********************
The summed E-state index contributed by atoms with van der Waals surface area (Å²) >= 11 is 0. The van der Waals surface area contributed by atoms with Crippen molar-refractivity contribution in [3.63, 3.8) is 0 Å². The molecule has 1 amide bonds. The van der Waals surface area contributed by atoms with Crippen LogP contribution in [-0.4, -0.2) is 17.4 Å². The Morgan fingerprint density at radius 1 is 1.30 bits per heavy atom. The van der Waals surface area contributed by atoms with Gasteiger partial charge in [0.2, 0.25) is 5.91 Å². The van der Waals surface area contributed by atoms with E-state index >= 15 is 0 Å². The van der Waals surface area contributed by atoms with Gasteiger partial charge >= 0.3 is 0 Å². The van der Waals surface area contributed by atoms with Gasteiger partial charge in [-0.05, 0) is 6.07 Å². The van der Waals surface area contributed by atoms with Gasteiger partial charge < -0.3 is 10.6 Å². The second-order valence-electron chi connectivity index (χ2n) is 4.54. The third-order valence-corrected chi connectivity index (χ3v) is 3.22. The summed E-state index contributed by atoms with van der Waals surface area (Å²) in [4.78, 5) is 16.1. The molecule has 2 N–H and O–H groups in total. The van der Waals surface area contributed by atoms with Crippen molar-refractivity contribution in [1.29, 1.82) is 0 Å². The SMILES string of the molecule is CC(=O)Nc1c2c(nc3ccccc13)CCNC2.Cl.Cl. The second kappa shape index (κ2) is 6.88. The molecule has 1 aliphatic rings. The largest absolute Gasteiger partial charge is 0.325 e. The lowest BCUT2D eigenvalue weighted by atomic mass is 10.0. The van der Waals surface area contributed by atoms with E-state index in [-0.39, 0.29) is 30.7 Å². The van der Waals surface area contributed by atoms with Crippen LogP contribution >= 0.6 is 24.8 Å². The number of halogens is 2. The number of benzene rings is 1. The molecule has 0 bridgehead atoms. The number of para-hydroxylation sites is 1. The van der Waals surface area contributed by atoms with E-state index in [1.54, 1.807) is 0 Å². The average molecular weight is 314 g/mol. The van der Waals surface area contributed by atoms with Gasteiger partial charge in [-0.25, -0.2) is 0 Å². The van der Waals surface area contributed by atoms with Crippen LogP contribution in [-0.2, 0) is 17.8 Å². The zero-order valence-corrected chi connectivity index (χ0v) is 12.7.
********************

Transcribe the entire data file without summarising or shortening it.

The summed E-state index contributed by atoms with van der Waals surface area (Å²) >= 11 is 0. The van der Waals surface area contributed by atoms with Crippen molar-refractivity contribution in [3.63, 3.8) is 0 Å². The molecule has 1 amide bonds. The van der Waals surface area contributed by atoms with Crippen LogP contribution in [-0.4, -0.2) is 17.4 Å². The Morgan fingerprint density at radius 1 is 1.30 bits per heavy atom. The van der Waals surface area contributed by atoms with Gasteiger partial charge in [0.2, 0.25) is 5.91 Å². The van der Waals surface area contributed by atoms with E-state index >= 15 is 0 Å². The van der Waals surface area contributed by atoms with Gasteiger partial charge >= 0.3 is 0 Å². The van der Waals surface area contributed by atoms with Gasteiger partial charge in [-0.05, 0) is 6.07 Å². The van der Waals surface area contributed by atoms with Gasteiger partial charge < -0.3 is 10.6 Å². The second-order valence-electron chi connectivity index (χ2n) is 4.54. The third-order valence-corrected chi connectivity index (χ3v) is 3.22. The summed E-state index contributed by atoms with van der Waals surface area (Å²) in [4.78, 5) is 16.1. The molecule has 2 N–H and O–H groups in total. The van der Waals surface area contributed by atoms with Crippen molar-refractivity contribution in [1.29, 1.82) is 0 Å². The SMILES string of the molecule is CC(=O)Nc1c2c(nc3ccccc13)CCNC2.Cl.Cl. The second kappa shape index (κ2) is 6.88. The molecule has 1 aliphatic rings. The largest absolute Gasteiger partial charge is 0.325 e. The lowest BCUT2D eigenvalue weighted by atomic mass is 10.0. The van der Waals surface area contributed by atoms with E-state index in [-0.39, 0.29) is 30.7 Å². The van der Waals surface area contributed by atoms with Crippen LogP contribution >= 0.6 is 24.8 Å². The number of halogens is 2. The number of benzene rings is 1. The molecule has 0 bridgehead atoms. The number of para-hydroxylation sites is 1. The van der Waals surface area contributed by atoms with E-state index in [1.54, 1.807) is 0 Å². The average molecular weight is 314 g/mol. The van der Waals surface area contributed by atoms with Gasteiger partial charge in [-0.25, -0.2) is 0 Å². The van der Waals surface area contributed by atoms with Crippen LogP contribution in [-0.2, 0) is 17.8 Å². The zero-order valence-corrected chi connectivity index (χ0v) is 12.7.